“This (mid-day meal) is the only chance for the kids from poor and underprivileged families to eat a nutritious meal in a day. Unfortunately, that got disrupted due to Corona, I only wonder what difficulties these children must have faced during the time the school was shut,” the principal added.
“We are following all the COVID guidelines in the classrooms. New books have also arrived at the block office and will soon be distributed amongst the children once they are dispatched to the school,” Verma, the principal, added.
Meanwhile, Prabhas Kunwar Srivastava, block education officer at Sitapur’s Pisawan tehsil told Gaon Connection that he is constantly inspecting the schools and checking for any disregard for COVID-appropriate behaviour.
“If any school administration is found to be careless about the precautionary measures, strict action will be taken against it,” Srivastava said.
Gaon Connection spoke to some parents who accompanied their children to the school in the morning.
Govardhan Kumar (48), one such parent in Unnao’s Shivpur said, “Enough time has already been wasted due to mahamaari (pandemic). All the adults in our family have been vaccinated against COVID and I think it’s high time these kids should get back to their schools”.
“I am happy about the government’s decision to reopen the schools now,” he added.
According to a report published by United Nations Children Emergency Fund (UNICEF) titled ‘COVID-19 and School Closures: One year of education disruption’, which was published in March 2021, merely 8.5 per cent school students in India have internet access and the disruption of education in the country due to COVID19 is second worst in South Asia — second only to Afghanistan.
Also, according to a survey conducted by Right to Education Forum in collaboration with the Centre for Budget and Policy Studies and United Nations Educational, Scientific and Cultural Organization (UNESCO), boys were being given priority over girls in online studies due to lack of computers or adequate number of mobile phones at home.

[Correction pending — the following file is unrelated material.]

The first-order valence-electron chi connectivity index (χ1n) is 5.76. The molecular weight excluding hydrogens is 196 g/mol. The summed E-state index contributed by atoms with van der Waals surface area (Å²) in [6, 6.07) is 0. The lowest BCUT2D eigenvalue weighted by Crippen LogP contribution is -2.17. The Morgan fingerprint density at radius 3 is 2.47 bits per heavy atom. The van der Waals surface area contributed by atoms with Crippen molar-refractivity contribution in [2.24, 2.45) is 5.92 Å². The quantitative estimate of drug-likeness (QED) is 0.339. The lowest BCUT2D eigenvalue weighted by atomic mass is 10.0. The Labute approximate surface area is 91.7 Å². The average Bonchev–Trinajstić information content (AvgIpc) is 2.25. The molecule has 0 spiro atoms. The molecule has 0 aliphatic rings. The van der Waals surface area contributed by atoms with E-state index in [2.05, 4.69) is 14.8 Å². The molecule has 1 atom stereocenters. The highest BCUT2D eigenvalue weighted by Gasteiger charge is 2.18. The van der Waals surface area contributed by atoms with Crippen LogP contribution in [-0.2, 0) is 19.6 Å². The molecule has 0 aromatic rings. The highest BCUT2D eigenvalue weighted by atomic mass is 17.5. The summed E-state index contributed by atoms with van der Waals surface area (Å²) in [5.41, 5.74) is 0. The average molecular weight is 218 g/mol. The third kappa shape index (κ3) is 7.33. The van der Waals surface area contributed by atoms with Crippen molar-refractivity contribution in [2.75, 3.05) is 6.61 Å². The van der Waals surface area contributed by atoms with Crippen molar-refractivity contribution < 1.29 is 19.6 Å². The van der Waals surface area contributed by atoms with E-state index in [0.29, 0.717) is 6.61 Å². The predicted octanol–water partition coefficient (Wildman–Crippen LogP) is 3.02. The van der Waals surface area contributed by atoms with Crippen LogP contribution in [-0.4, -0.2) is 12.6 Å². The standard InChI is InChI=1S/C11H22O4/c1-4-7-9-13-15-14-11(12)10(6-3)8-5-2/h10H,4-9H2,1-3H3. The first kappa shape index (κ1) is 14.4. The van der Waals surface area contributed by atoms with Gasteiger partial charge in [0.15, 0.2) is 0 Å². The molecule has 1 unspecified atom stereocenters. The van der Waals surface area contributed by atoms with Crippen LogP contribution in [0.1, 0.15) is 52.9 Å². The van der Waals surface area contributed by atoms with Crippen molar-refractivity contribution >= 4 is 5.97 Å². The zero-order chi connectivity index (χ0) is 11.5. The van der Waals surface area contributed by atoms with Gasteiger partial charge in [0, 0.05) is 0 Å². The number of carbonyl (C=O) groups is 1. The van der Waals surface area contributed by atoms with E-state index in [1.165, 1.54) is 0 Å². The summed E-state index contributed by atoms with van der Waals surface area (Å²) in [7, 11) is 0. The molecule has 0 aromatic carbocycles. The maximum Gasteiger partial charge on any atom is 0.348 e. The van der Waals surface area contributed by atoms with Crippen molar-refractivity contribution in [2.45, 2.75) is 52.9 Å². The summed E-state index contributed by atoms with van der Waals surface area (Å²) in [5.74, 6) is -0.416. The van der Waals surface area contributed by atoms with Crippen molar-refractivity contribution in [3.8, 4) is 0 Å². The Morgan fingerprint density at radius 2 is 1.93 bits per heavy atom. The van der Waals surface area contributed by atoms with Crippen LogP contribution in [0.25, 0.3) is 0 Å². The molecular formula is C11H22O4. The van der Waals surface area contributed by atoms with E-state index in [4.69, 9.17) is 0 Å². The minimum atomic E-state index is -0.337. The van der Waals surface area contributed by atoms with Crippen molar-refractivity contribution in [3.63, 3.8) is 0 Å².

Neeraj Kumar Dubey, a teacher at the primary school in Shahjahanpur’s Pipri area agreed with these findings.
“We have tried to compensate for the loss of education by launching programmes on television and organising online classes but almost every student who comes to this school is from an underprivileged household and cannot afford these gadgets. Also, there is no substitute for learning in a physical classroom,” Dubey told Gaon Connection.
“We have found that the lessons that these children had learnt more than a year back are all forgotten. We will have to organise remedial classes for them to ensure that their learning is back on track,” Dubey added.
“Online padhayi ho rahi thi lekin kuch samajh me nahin aata tha usme,” an eight-year-old Ajit Kumar, a student from a primary school in Unnao told Gaon Connection. (Online classes were being organised but I barely understood anything)
Written by Pratyaksh Srivastava. With inputs from Sumit Yadav in Unnao, Virendra Singh in Barabanki, Brijendra Dubey in Mirzapur, Mohit Shukla in Sitapur, and Ramji Mishra in Shahjahanpur.